"In no service or country is the ceremony so awful and
impressive:" British Military Executions in the Napoleonic
By D.E. Graves
During the period, 1793-1815, the discipline of British army was
very strictly maintained and offenders were severely punished. It
has been calculated that, between 1808 and 1814, Wellington executed
at least 112 soldiers for such offences as desertion, mutiny, gross
insubordination, and the murder and robbery of civilians. Military
law did not actually prescribe the method of death but a period source
states that it was "the general practice to adjudge officers
or soldiers found guilty of capital offences, to be shot; but for
deserting to the enemy, or for theft, a soldier is usually hanged,
as the most ignominious means of punishment." Charles
Oman, on other hand, seems to feel that shooting was used for desertion
and hanging for all other offences. There really to have been no hard
and fast rule as to the method of capital punishment as we know,
for example, that deserters were shot both shot and hanged.
Circumstances permitting, British military executions were carried
out with much pomp and solemnity, one period commentator believing
that: "In no service or country is the ceremony so awful
and impressive." He
describes that ceremony:
The sentence of death being approved by the king, the warrant
is issued under the sign manual; and on foreign
stations the commander in chief issues his warrant to the second in
command, and appoints the time and place for carrying the sentence
of death into execution.
General orders are in consequence issued from the adjutant
general's office, arranging the regiments and corps allotted
for parade, guards, and execution parties. Five execution parties,
each consisting of a serjeant and twelve rank and file, are appointed,
of whom the provost-marshal takes the command on their arrival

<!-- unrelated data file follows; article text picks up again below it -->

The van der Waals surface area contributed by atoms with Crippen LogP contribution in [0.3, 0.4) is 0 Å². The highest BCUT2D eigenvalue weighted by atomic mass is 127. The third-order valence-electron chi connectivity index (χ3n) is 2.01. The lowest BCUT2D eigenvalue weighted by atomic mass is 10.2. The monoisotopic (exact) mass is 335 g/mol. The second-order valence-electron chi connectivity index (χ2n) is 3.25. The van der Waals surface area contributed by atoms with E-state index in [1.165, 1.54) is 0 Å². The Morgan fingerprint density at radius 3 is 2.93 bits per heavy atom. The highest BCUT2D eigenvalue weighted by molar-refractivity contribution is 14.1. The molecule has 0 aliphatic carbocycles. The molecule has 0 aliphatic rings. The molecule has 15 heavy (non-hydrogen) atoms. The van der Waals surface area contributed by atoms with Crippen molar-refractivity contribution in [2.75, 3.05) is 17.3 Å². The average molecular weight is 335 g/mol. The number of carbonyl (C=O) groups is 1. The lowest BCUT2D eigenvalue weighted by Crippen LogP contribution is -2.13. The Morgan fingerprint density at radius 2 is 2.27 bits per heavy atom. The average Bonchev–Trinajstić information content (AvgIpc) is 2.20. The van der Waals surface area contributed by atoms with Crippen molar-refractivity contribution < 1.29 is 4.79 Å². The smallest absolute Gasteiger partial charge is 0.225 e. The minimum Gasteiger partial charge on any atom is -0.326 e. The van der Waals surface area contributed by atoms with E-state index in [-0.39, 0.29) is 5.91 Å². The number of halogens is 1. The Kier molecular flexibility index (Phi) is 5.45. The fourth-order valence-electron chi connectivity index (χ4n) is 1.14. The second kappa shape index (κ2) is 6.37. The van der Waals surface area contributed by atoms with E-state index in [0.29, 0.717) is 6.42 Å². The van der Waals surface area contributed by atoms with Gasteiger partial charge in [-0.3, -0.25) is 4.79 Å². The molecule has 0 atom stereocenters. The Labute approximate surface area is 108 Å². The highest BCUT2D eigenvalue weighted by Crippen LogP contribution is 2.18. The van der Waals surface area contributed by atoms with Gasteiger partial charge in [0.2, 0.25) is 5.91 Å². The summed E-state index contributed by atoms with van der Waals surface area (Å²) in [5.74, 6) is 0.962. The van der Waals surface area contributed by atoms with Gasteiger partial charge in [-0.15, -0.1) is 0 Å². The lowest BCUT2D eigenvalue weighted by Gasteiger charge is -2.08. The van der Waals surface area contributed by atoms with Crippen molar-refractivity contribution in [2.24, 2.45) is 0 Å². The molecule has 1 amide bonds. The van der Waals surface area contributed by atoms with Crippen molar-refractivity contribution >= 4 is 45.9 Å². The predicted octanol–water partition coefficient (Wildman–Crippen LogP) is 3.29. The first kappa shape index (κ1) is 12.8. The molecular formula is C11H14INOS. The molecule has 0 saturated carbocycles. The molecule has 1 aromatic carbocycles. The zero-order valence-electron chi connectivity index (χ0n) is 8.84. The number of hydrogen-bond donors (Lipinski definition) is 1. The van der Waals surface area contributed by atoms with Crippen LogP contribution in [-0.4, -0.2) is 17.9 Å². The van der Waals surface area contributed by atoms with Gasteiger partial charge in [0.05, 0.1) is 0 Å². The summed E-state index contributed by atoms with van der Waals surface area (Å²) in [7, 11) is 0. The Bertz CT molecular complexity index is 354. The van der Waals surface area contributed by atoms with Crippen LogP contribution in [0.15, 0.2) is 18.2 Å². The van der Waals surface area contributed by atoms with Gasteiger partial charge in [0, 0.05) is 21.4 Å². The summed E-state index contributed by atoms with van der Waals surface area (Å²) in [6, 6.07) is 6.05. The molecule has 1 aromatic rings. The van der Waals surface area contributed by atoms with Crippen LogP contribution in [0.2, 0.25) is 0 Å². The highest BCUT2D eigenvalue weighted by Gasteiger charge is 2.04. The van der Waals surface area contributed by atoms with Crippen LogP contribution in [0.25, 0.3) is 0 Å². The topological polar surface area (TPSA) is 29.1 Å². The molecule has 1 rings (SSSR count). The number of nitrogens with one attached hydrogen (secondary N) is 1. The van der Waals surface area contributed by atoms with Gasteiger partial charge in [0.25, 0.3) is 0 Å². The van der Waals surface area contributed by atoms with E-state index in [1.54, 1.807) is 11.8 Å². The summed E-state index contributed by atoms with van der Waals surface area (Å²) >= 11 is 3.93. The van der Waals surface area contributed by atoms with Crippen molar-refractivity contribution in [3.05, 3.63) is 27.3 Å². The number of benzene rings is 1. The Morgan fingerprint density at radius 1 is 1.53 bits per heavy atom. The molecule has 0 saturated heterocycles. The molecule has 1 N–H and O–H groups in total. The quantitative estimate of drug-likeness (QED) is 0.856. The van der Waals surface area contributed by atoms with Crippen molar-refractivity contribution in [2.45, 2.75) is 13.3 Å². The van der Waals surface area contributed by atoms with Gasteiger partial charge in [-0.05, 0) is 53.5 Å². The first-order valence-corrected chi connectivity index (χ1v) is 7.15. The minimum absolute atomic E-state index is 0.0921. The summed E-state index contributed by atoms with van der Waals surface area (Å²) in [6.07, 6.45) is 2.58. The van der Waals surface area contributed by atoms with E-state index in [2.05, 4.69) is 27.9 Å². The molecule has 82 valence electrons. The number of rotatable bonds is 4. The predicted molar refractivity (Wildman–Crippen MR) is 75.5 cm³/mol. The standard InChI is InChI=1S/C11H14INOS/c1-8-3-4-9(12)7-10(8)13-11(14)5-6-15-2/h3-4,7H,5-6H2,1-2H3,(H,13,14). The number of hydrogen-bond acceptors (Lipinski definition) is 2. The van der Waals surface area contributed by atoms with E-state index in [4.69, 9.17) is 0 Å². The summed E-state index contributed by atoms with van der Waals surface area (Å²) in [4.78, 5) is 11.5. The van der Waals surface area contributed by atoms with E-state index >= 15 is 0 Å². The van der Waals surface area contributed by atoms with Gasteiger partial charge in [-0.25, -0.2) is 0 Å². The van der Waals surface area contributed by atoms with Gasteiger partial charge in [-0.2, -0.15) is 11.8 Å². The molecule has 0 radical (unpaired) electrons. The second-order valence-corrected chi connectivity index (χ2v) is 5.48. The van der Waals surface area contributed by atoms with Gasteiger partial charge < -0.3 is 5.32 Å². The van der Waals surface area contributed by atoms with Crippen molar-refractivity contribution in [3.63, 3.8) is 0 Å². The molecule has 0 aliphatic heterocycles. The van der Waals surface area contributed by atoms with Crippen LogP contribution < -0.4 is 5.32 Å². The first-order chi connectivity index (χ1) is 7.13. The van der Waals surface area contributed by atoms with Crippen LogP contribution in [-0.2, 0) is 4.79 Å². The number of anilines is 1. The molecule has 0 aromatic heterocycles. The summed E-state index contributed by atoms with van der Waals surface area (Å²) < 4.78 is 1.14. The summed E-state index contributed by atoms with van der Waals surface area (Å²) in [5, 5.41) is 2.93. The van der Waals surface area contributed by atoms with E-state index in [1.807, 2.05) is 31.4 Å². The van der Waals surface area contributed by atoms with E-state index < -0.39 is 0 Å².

at the guard. All the guards of the garrison and advanced posts
leave their centries at their respective stations, and repair
themselves to the provost-marshal's guard, at the hour appointed,
for the purpose of escorting the prisoner to the place of execution.
All these guards, as well as the execution parties, under the
immediate direction of the provost-marshal, are commanded by
the field officer of the day.
The several corps of the line, at the appointed hour and place,
parade three deep, and are prepared to draw up so as to form
three sides of a square. The execution parties in divisions,
preceded by a band of music, and a corps of drummers, with the
provost-marshal on horseback at their head, march in ordinary
time at the front of the prisoner. The music plays the dead march
in Saul. The guards, formed in divisions, march at the same time
in rear of the prisoner. The main-guard, commanded by the captain
of the day, leads. The others follow in succession, according
to the rank of their regiments.
The procession comes into the square from the rear by the right,
and the music and drums of each corps play and beat to the slow
march in Saul, as the procession passes along its front. The
execution parties march along the front of the while line, and
as far as the coffin placed in the centre, where the first three
divisions halt, and wheel back on their right pivots in line.
The fourth and fifth divisions continue to advance until they
can form opposite to the first three, by wheeling back into line
on their left pivots.
The dreadful moment now approaches, -- the music ceases, --
an awful silence ensures -- the warrant and sentence of death
are audibly read, -- the signal is given, -- and the fire of
the execution parties puts an immediate end to the prisoner's
The author of these words, John Adolphus, was not exaggerating as
it is clear that he based his description of a military execution
on the actual shooting of five soldiers carried out in Egypt